Neutron star
Composite photo of the slowest-spinning neutron star discovered so far. (Image credit: Image: X-ray:NASA/CXC/University of Amsterdam/N.Rea et al; Optical:Digital Sky Survey)

Slowest Spinning Neutron Star Produces Unusual Short Bursts of X-rays

Magnetars are a type of neutron star with tremendously powerful magnetic fields trillions of times as strong as those of the Sun and they can erupt with massive bursts of energy. Although magnetars are invisible at wavelengths that the human eye can see, they can be detected with an X-ray telescope like the one at NASA’s Swift space observatory. Until recently, only 29 magnetars had been discovered.

NASA’s Swift space observatory’s science and flight operations are managed by Penn State from the University Park campus. Recently, the X-Ray Telescope at Swift captured a short burst of unusual X-rays coming from an object approximately nine thousand light-years from Earth.

Intense, extremely rapid fluctuations measured in milliseconds characterized the burst. This fingerprint is so unique that teams of astronomers worldwide quickly acquired observing time with additional space observatories including NASA’s Nuclear Spectroscopic Telescope Array (NuSTAR) and NASA’s Chandra X-ray Observatory to study the phenomena.

David Burrows, professor of astronomy and astrophysics at Penn State notes that the most powerful magnetic fields in the universe are produced by spinning neutron stars. Although neutron stars spin multiple times a minute, the multiple observations revealed that this one rotates only once about every six and a half hours. This makes it the slowest spinning star in its class that has been discovered.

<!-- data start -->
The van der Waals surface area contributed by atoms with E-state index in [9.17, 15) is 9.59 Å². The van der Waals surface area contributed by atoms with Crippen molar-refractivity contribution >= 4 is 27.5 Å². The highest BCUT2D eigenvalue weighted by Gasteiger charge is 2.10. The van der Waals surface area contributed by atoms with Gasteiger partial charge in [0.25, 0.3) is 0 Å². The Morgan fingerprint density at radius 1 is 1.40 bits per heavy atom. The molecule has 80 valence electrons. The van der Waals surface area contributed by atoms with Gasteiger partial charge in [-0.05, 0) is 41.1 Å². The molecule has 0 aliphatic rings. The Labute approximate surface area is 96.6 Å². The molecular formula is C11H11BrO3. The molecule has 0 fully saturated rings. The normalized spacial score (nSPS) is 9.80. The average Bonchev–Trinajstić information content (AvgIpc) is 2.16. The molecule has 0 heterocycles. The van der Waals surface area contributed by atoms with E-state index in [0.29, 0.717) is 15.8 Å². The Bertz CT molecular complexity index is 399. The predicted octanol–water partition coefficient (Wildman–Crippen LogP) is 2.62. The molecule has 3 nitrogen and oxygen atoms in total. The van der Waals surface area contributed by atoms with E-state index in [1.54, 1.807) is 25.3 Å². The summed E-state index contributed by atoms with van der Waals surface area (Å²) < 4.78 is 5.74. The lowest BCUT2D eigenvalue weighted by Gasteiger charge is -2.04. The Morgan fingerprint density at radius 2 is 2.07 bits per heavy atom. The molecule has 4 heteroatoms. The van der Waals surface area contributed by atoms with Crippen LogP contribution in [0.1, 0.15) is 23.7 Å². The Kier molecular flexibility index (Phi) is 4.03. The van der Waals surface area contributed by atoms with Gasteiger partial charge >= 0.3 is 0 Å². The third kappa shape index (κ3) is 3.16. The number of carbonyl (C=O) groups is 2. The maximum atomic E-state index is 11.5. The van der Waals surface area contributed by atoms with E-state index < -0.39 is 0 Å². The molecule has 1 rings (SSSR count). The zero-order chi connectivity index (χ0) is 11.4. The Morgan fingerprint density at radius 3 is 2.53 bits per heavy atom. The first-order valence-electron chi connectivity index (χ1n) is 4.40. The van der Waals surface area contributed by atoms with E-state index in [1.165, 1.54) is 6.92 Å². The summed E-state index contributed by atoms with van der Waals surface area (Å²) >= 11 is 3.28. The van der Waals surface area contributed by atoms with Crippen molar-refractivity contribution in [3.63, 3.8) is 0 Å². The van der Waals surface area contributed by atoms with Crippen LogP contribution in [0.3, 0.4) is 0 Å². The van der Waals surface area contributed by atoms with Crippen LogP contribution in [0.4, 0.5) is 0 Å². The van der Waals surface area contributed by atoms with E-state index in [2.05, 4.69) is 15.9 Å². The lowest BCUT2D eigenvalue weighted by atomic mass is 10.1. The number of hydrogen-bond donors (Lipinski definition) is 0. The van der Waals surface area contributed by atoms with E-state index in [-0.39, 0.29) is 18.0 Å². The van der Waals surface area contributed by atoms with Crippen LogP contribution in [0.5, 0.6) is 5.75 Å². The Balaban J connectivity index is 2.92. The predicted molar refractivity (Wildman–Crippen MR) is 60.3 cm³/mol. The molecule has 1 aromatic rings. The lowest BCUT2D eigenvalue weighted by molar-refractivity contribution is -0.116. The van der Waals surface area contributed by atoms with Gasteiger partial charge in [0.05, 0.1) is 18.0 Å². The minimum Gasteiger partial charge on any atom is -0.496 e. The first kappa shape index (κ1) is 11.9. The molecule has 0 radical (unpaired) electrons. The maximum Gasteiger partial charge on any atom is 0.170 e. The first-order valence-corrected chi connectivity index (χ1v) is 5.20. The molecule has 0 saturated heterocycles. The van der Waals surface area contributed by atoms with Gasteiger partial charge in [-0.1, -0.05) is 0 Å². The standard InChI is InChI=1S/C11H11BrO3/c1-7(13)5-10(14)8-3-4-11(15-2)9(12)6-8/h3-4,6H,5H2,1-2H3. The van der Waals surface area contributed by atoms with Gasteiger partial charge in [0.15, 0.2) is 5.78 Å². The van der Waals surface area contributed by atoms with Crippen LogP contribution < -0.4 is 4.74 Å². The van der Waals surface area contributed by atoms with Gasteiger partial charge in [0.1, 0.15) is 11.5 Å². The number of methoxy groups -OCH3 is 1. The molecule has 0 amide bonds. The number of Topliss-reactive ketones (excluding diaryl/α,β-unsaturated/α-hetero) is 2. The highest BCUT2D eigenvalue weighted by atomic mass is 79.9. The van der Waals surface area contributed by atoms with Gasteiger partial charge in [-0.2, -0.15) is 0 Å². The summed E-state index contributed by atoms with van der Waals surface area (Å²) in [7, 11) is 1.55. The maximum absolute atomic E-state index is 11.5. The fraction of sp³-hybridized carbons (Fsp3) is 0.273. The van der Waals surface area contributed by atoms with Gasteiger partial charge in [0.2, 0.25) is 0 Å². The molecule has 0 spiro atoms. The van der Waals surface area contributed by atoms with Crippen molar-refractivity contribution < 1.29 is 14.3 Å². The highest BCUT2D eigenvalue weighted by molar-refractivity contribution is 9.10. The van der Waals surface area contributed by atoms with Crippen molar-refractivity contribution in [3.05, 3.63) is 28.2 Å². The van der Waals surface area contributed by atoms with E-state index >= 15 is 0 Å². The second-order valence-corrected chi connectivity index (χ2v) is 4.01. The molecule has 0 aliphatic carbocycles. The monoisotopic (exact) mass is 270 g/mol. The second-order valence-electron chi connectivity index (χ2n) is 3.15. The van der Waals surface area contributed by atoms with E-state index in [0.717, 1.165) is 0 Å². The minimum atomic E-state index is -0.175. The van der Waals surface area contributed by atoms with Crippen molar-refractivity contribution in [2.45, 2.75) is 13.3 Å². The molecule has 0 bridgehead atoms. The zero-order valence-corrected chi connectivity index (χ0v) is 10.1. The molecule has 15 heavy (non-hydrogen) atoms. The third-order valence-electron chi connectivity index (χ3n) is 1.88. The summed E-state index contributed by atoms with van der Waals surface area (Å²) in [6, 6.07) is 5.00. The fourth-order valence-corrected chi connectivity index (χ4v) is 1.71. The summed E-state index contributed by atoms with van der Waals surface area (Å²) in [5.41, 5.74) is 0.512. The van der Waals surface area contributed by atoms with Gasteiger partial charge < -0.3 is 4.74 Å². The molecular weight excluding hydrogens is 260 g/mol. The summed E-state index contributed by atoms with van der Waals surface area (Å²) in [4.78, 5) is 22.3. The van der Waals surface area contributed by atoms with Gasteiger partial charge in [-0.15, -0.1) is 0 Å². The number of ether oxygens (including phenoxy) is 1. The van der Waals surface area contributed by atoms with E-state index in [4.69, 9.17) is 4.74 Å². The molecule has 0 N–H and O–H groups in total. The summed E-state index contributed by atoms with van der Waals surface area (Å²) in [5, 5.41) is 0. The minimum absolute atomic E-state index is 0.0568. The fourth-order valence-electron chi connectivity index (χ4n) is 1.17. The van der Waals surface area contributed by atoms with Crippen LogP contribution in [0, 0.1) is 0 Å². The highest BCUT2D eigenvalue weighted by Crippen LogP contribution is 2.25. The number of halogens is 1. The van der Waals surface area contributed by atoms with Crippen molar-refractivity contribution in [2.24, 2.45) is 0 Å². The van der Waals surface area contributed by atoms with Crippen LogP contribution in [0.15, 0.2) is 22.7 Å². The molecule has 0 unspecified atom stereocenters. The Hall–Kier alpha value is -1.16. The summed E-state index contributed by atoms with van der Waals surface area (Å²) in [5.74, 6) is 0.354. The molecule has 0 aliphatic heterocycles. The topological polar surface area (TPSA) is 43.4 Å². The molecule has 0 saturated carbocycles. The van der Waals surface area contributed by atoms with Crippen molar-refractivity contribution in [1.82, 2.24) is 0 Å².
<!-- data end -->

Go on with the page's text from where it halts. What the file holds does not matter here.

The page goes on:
The data collected by the Chandra X-ray Observatory reveal that this object has the properties of a magnetar, which would make it the 30th discovered to date. RCW103 is a supernova remnant whose remains formed a colorful cloud of material when it exploded as a massive supernova. The object whose X-rays were detected is located in the center of this cloud.

Burrows explains that Gordon Garmire, now a Penn State Evan Pugh Professor Emeritus of Astronomy and Astrophysics discovered a huge X-ray flare shooting out into space from this object in 1979. At the same time, Garmire found that the supernova surrounding this object produced X-rays.

The Swift observatory, in detecting the very unusual, short X-ray spike produced by this object, has helped to expose at the heart of this supernova remnant the most extreme rotating magnetized neutron star ever detected. Based on the data from the three telescopes combined with historic records from the European Space Agency’s XMM-Newton observatory, Swift and Chandra, NASA has confirmed that the object has the properties of a magnetar.

One team published their findings in The Astrophysical Journal Letters, and the other published their work in Monthly Notices of the Royal Astronomical Society.